Across France, women are saying, first, that femicide exists in France and that it must be included in French law. As of now, femicide is considered a “sociological” phenomenon, not a legal or criminal oneWomen are saying that femicide exists in France, and the State must stop claiming it never imagined such things could happen “at home”Across France, women are saying that words are fine, but concrete and immediate actions are demanded, and they point to Spain’s recent engagements with femicide, engagements in concrete policy implementationsAcross France, women are saying, “Never again!” and “Stop the massacre!” Across France, women are demanding an emergency plan that recognizes the urgency of the massacre, of the threat to women’s daily lives and futuresAcross France, women are demanding to know what exactly is the value of a woman’s life.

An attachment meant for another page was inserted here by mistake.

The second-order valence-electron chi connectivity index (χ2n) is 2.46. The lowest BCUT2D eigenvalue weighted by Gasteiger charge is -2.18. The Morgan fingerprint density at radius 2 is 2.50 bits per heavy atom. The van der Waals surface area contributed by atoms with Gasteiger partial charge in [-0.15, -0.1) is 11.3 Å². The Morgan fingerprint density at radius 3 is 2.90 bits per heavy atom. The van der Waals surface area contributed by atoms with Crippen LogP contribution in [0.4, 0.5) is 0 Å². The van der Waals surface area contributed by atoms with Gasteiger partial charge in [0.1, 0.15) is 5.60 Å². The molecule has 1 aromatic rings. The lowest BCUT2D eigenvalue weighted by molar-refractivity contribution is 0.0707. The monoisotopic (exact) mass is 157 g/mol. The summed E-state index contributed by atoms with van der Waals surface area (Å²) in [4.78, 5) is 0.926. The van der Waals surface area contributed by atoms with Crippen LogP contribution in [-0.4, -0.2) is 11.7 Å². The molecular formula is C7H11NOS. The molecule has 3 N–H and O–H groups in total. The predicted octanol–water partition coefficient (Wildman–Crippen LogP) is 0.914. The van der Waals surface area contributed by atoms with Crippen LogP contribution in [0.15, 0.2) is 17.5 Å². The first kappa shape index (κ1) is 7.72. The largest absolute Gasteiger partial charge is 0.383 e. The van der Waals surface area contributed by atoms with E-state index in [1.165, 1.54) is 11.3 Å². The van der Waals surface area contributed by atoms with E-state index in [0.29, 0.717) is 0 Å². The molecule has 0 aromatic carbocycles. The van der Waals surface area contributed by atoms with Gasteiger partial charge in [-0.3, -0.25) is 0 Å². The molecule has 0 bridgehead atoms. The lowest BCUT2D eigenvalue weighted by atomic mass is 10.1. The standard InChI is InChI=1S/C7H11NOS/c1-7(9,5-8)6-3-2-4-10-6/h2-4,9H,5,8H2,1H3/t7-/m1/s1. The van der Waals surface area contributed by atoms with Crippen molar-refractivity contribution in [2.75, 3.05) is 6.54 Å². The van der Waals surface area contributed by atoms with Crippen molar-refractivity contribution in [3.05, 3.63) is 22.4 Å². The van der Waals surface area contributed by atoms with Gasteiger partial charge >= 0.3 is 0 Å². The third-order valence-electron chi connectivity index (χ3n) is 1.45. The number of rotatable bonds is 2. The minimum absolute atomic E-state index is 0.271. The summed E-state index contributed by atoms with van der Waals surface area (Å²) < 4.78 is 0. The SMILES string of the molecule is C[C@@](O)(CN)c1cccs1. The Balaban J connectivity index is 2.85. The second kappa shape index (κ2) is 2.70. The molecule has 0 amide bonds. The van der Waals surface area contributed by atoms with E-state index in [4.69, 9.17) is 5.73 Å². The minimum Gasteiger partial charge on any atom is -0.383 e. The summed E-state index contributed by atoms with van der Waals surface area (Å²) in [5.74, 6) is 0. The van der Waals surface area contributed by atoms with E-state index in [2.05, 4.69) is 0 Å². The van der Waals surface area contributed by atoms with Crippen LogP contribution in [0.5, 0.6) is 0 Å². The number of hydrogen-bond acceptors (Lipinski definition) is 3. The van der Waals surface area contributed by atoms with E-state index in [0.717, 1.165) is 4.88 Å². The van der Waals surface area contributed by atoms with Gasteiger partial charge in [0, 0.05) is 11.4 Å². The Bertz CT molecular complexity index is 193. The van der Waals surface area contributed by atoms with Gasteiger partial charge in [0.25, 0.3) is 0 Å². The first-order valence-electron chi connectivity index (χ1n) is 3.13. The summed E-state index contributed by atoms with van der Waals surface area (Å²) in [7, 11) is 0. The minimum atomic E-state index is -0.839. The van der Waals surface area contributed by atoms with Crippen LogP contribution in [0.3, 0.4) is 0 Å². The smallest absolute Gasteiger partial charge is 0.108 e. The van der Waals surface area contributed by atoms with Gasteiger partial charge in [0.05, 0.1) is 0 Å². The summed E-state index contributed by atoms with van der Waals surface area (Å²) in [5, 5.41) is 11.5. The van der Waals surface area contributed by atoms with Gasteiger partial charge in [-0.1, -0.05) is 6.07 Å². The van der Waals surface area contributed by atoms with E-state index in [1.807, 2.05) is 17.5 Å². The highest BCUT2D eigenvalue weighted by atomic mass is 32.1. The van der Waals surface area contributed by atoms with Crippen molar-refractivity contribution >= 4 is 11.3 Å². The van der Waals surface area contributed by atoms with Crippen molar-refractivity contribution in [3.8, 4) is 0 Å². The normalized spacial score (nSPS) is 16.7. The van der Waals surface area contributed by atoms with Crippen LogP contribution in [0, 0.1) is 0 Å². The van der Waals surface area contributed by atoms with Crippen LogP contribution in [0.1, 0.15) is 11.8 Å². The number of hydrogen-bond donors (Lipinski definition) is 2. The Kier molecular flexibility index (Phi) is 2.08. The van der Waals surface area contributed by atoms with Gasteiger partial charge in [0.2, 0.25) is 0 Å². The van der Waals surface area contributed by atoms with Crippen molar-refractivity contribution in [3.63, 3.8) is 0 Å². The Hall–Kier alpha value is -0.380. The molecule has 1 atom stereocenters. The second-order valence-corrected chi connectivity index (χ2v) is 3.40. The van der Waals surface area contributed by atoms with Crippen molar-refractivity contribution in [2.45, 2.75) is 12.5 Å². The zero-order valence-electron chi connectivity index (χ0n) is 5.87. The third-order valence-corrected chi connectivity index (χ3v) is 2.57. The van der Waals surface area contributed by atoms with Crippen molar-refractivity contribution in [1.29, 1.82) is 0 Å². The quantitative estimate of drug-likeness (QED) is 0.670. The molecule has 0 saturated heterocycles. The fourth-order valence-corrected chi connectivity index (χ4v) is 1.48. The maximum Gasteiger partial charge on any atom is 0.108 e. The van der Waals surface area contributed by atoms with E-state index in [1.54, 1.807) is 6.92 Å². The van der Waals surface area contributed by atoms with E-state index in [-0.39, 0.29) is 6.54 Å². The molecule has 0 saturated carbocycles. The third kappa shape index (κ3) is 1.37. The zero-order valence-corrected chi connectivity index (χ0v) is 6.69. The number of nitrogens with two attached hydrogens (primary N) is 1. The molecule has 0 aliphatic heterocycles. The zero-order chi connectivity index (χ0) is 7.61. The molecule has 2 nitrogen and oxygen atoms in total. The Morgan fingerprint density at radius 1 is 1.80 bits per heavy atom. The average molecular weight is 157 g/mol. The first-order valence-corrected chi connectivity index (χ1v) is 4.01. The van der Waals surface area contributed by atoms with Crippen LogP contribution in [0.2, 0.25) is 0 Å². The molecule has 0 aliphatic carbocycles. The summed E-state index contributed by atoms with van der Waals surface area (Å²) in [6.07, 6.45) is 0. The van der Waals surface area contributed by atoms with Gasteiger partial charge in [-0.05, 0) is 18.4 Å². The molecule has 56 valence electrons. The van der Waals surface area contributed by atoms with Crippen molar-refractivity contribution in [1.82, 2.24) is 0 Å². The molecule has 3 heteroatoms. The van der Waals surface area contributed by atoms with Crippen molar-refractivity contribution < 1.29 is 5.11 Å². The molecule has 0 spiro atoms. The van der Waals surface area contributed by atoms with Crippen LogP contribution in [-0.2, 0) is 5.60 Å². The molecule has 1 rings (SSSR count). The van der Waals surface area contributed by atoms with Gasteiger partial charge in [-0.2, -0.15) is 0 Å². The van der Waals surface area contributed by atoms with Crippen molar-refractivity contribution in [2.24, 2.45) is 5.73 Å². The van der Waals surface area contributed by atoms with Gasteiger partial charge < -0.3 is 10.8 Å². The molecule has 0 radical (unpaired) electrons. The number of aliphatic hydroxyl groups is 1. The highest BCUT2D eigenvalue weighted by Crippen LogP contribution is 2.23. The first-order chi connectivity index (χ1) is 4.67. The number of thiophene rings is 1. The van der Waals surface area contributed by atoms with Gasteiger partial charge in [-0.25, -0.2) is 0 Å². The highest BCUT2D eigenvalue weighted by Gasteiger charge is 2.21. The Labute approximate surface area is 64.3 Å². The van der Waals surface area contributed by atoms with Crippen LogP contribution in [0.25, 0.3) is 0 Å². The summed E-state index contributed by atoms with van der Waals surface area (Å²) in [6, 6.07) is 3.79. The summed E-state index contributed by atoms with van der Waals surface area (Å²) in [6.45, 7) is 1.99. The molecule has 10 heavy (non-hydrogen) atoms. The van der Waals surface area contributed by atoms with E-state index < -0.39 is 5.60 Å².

Across France, women are demanding action now. September is too late to start a “national debate”. In fact, July is too late for that debate. The time for action is now, because tomorrow, a woman will go to the police files complaints that will be refused.

(Photo Credit 1: France Culture / Denis Meyer / Hans Lucas / AFP)

(Photo Credit 2: Panorama)

Today is July 4, 2019: There is nothing to celebrate here

Yesterday, July 3, 2019, the American Academy of Pediatrics released the drawings below, done by children who had been held, caged, in immigrant detention centers on the U.S. Southern Border. The AAP said, simply, “The American Academy of Pediatrics believes no time in detention is healthy or safe for children.”

Today is July 4, 2019. There is nothing to celebrate here.

(Photo Credits: American Academy of Pediatrics / Facebook)